HYGIENE — Weary Colorado evacuees have begun returning home after days of rain and flooding, but Monday's clearing skies and receding waters revealed only more heartbreak: toppled houses, upended vehicles and a stinking layer of muck covering everything.
Rescuers grounded by weekend rains took advantage of the break in the weather to resume searches for people still stranded, with 21 helicopters fanning out over the mountainsides and the plains to drop supplies and airlift those who need help.
The number of dead and missing people was difficult to pinpoint. State emergency officials reported the death toll at eight Monday, but local officials were still investigating the circumstances of two of the fatalities.
In a Colorado Springs creek Monday, authorities recovered the body of a man but can't say yet if the death is related to recent flooding. And in Idaho Springs, an 83-year-old man died Monday afternoon when the ground he was standing on gave way and he was swept away by Clear Creek, according to The Denver Post.
Two of the eight fatalities are women missing and presumed dead.
The number of missing people was dropping as the state's count fell Monday from just over 1,200 to about half that. State officials hoped the overall number would continue to drop with rescuers reaching more people and phone service being restored.
"You've got to remember, a lot of these folks lost cellphones, landlines, the Internet four to five days ago," Gov. John Hickenlooper said on NBC's "Today" show. "I am very hopeful that the vast majority of these people are safe and sound."
Residents of Hygiene returned to their small community east of the foothills to find mud blanketing roads, garages, even the tops of fence posts. The raging St. Vrain River they fled three days earlier had left trucks in ditches and carried items as far as 2 miles downstream.
"My own slice of heaven, and it's gone," Bill Marquedt said after finding his home destroyed.
Residents immediately set to sweeping, shoveling and rinsing, but the task of rebuilding seemed overwhelming to some.
"What now? We don't even know where to start," said Genevieve Marquez. "It's not even like a day by day or a month thing.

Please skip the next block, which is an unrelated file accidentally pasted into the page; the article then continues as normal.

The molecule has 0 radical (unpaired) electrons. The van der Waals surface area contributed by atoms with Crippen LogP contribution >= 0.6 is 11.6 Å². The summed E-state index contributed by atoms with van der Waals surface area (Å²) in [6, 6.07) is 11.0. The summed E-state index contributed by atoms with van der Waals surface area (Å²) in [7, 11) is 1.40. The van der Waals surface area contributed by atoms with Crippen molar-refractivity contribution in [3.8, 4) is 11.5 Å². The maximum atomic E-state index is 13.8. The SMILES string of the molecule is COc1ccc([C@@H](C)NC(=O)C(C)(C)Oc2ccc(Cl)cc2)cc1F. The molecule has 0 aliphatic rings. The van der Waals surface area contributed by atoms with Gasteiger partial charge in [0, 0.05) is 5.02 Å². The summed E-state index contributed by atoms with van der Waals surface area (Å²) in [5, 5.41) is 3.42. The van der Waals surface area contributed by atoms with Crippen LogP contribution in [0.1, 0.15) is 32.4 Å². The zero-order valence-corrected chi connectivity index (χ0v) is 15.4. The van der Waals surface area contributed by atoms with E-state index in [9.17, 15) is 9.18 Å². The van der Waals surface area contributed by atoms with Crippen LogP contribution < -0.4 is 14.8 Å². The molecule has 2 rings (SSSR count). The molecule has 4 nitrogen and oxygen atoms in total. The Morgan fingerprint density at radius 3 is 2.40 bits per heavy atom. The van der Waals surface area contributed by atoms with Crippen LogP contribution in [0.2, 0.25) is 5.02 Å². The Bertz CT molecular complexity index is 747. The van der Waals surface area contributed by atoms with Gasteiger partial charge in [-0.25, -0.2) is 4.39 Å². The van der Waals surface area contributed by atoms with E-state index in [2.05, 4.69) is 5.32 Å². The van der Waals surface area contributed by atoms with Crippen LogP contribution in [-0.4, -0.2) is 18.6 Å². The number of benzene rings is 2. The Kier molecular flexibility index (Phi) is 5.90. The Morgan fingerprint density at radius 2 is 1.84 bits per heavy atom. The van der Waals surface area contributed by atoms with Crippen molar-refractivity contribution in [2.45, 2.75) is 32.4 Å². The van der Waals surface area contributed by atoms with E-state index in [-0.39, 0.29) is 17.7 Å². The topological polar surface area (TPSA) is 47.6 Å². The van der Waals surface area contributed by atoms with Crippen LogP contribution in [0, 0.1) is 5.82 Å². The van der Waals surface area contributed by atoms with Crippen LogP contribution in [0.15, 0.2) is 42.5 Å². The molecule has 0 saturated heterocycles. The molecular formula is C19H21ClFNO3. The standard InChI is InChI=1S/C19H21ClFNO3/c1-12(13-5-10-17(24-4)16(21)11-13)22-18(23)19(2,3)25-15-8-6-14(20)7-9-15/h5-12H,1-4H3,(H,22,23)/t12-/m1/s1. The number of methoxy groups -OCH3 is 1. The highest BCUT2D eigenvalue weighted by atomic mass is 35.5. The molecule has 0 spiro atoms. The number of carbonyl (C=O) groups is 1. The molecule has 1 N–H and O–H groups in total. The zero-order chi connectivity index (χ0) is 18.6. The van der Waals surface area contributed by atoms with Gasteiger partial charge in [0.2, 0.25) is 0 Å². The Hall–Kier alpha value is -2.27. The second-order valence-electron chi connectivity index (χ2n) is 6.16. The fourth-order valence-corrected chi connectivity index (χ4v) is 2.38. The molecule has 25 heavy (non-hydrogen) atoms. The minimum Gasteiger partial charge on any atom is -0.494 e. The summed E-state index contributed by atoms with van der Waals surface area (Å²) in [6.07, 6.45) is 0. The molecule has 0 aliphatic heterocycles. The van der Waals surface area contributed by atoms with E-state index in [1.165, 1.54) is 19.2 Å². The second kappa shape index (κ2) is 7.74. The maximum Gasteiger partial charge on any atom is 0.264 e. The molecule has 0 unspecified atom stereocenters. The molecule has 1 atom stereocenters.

"I want to think that far ahead but it's a minute by minute thing at this point. And, I guess now it's just help everyone out and try to get our lives back," she added.
The town of Lyons was almost completely abandoned. Emergency crews gave the few remaining residents, mostly wandering Main Street looking for status updates, a final warning to leave Sunday.
Most of the town's trailer parks were completely destroyed. One angry man was throwing his possessions one by one into the river rushing along one side of his trailer on Sunday, watching the brown water carry them away while drinking a beer.
Helicopters had evacuated more than 100 stranded residents in Larimer County by midafternoon Monday, said Chuck Russell, a spokesman for the federal incident command helping with the response.
Russell said he expected that helicopter crews would evacuate a total of up to 400 by the end of the day and perhaps twice that number on Tuesday.
Once the evacuations are complete, officials said it could take weeks or even months to search through flood-ravaged areas looking for people who died.
In the mountain towns, major roads were washed away or covered by mud and rock slides. Hamlets like Glen Haven were reduced to debris and key infrastructure like gas lines and sewers systems were destroyed.
Hundreds of homes around Estes Park, next to Rocky Mountain National Park, could be unreachable and uninhabitable for up to a year, town administrator Frank Lancaster said.
State emergency officials offered a first glimpse at the scope of the damage, with counties reporting about 19,000 homes either damaged or destroyed.
Those preliminary figures are certain to change as the waters continue to recede and roads are cleared to allow crews to access more areas.
Searchers in the air and on the ground scoured isolated areas from the foothills east to homes and communities along waterways downstream.
Cole Cannon, a volunteer firefighter with the Indian Peaks Fire Protection District, said he encountered mud, rocks, slides and fallen trees rode as he rode an all-terrain vehicle down Lefthand Canyon to the town of Rowena.
Numerous houses had been destroyed, and he didn't know whether the residents had escaped or would be found dead.
Hickenlooper said later at a news conference that many of the bridges, culverts and roadways that were damaged and destroyed were built a long time ago, and with federal assistance, the state could come away with a stronger infrastructure.